Option 3: Back up files by copying your Mac hard drive
Things will be more difficult if you don't have a data backup when Mac can't start up. Fortunately, you still can back up your files by creating a copy version.
There are many ways to do this. Namely, you can create a disk image from the startup disk. You can access and copy your files via Target Disk Mode. You can also copy files with Terminal command in macOS Recovery Mode.
Here takes disk image as an example.
- Step 1: Restart your Mac and immediately hold Command + R options. This will boot your Mac into macOS Recovery Mode.
- Step 2: Select Disk Utility in macOS Utilities.
- Step 3: Connect an external hard drive to your Mac. The hard drive should be empty and have a large capacity.
- Step 4: In Disk Utility, select the external hard drive. And then choose File at the top menu, click New Image, and then choose Image from [device name].
- Step 5: Enter a file name for the disk image, add tags if necessary, then choose the external hard drive to save it.
- Step 6: Choose an option from the format menu: read-only, compressed, read/write, or DVD/CD master.
However, if your Mac hard drive is damaged or corrupted, the image disk will be inaccessible and corrupted as well.
Option 4: Boot from an external hard drive and migrate files
When Mac can't boot up, you can also use these steps to back up your data to an external drive. This method asks for an empty external drive that has the same or larger size than your current startup disk.
- Step 1: You need to boot into macOS Recovery Mode to erase this external drive in Disk Utility. And then install macOS onto the external drive in macOS Utilities.
- Step 2: When the installation is finished, your Mac automatically restarts from the external bootable drive.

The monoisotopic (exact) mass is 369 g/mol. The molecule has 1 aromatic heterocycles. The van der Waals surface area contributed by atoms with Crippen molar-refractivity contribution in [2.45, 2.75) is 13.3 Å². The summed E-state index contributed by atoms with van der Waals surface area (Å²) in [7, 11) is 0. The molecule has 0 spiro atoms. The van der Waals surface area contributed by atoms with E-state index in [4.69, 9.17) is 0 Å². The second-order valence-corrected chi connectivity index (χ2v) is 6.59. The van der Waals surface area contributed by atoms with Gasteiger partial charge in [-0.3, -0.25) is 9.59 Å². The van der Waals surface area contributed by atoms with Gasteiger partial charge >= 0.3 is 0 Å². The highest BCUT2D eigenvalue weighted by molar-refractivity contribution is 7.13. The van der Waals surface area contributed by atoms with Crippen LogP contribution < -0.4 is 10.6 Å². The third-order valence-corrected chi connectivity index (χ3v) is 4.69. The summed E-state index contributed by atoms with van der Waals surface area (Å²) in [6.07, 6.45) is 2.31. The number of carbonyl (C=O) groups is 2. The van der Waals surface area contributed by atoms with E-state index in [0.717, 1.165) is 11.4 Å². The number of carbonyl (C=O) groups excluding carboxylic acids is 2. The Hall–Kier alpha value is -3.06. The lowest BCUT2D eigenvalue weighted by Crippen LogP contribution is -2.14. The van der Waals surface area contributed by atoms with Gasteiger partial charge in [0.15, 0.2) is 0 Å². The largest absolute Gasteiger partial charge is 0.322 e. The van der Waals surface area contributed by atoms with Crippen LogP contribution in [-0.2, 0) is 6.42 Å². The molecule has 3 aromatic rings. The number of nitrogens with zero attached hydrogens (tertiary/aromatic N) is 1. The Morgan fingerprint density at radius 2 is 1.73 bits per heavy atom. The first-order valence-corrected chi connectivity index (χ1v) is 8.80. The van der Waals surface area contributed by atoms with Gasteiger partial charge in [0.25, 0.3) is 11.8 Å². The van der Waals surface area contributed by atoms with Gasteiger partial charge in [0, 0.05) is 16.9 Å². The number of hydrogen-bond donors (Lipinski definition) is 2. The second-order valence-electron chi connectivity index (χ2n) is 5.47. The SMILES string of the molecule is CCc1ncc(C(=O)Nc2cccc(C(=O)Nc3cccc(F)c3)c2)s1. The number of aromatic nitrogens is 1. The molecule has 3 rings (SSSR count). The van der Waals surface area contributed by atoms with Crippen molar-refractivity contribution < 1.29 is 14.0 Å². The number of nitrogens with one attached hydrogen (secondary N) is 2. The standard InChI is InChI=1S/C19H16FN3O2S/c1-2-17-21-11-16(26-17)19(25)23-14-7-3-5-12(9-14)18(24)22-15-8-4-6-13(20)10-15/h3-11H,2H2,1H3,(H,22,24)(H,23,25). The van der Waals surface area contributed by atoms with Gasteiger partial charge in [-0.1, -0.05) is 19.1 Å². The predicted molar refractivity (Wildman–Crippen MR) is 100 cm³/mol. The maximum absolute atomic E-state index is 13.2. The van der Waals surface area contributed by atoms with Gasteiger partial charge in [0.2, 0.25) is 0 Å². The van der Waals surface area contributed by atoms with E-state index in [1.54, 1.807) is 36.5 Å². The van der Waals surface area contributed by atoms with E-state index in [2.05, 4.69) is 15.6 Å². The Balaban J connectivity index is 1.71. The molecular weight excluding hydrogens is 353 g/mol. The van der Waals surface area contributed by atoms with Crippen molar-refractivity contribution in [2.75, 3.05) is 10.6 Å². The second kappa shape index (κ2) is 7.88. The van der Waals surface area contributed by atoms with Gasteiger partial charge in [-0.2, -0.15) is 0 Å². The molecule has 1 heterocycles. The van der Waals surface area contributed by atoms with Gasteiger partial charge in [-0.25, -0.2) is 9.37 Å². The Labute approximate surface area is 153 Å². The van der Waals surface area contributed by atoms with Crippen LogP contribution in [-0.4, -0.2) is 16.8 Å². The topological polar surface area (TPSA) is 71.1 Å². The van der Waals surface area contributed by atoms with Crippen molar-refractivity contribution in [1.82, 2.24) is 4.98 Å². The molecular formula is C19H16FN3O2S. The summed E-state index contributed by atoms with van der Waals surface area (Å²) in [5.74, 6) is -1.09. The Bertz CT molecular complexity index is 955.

- Step 3: In Setup Assistant, you can choose the built-in startup disk as the source to migrate your data from. This will make a backup to the external drive.
- Step 4: When the migration is done, complete the steps of the setup assistant. After the desktop appears, confirm that your data is present on the external drive.
Then you can go ahead to reinstall macOS to the built-in startup drive. Later, you can restore files by Migrate Assistant application.
In some worse cases, your MacBook's startup disk won't show up in Disk Utility. Then you need to ask help from Apple support. But If you see the corrupted Mac hard drive in Disk Utility, you can try your luck with iBoysoft Data Recovery for Mac.
If you are fortunate enough, you have got files off the Mac hard drive that won't boot. Then, you can continue fixing the Mac computer that is not turning on.
When the Mac is not booting up, you have many ways to get files off the problematic Mac. You can even try the Target disk mode to fix the problem. But whether you choose to back up files or recover files, you should always choose it according to your conditions. So that you can recover files from the Mac that won't turn on easily and boot up the Mac again.